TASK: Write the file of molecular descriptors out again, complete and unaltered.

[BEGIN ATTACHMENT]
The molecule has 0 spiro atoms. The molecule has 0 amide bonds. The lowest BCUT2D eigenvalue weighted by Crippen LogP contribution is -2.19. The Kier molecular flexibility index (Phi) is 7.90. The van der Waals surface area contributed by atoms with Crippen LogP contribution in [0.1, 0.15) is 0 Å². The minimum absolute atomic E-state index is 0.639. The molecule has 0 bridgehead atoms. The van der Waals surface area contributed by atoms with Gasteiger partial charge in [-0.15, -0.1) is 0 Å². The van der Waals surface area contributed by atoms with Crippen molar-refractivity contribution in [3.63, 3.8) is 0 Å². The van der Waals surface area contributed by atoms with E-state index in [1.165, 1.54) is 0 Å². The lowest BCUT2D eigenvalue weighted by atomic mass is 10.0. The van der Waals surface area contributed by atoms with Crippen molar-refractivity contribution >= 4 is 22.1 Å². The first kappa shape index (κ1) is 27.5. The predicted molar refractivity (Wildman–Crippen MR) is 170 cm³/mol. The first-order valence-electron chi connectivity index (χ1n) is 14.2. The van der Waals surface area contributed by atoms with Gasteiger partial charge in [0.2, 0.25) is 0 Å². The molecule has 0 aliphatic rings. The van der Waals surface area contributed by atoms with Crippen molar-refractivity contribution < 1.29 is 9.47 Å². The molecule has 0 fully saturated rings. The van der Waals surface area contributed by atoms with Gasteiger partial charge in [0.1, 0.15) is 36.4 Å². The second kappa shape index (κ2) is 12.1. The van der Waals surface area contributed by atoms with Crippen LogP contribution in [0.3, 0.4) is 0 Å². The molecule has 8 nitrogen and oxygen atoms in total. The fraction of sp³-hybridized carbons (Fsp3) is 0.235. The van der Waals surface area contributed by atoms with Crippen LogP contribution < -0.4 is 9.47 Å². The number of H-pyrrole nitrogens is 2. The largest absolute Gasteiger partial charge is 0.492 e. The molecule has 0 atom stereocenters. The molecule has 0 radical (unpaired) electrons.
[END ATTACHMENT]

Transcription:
The molecule has 0 spiro atoms. The molecule has 0 amide bonds. The lowest BCUT2D eigenvalue weighted by Crippen LogP contribution is -2.19. The Kier molecular flexibility index (Phi) is 7.90. The van der Waals surface area contributed by atoms with Crippen LogP contribution in [0.1, 0.15) is 0 Å². The minimum absolute atomic E-state index is 0.639. The molecule has 0 bridgehead atoms. The van der Waals surface area contributed by atoms with Gasteiger partial charge in [-0.15, -0.1) is 0 Å². The van der Waals surface area contributed by atoms with Crippen molar-refractivity contribution in [3.63, 3.8) is 0 Å². The van der Waals surface area contributed by atoms with E-state index in [1.165, 1.54) is 0 Å². The lowest BCUT2D eigenvalue weighted by atomic mass is 10.0. The van der Waals surface area contributed by atoms with Crippen molar-refractivity contribution >= 4 is 22.1 Å². The first kappa shape index (κ1) is 27.5. The predicted molar refractivity (Wildman–Crippen MR) is 170 cm³/mol. The first-order valence-electron chi connectivity index (χ1n) is 14.2. The van der Waals surface area contributed by atoms with Gasteiger partial charge in [0.2, 0.25) is 0 Å². The molecule has 0 aliphatic rings. The van der Waals surface area contributed by atoms with Crippen molar-refractivity contribution < 1.29 is 9.47 Å². The molecule has 0 fully saturated rings. The van der Waals surface area contributed by atoms with Gasteiger partial charge in [0.1, 0.15) is 36.4 Å². The second kappa shape index (κ2) is 12.1. The van der Waals surface area contributed by atoms with Crippen LogP contribution in [0.3, 0.4) is 0 Å². The molecule has 8 nitrogen and oxygen atoms in total. The fraction of sp³-hybridized carbons (Fsp3) is 0.235. The van der Waals surface area contributed by atoms with Crippen LogP contribution < -0.4 is 9.47 Å². The number of H-pyrrole nitrogens is 2. The largest absolute Gasteiger partial charge is 0.492 e. The molecule has 0 atom stereocenters. The molecule has 0 radical (unpaired) electrons.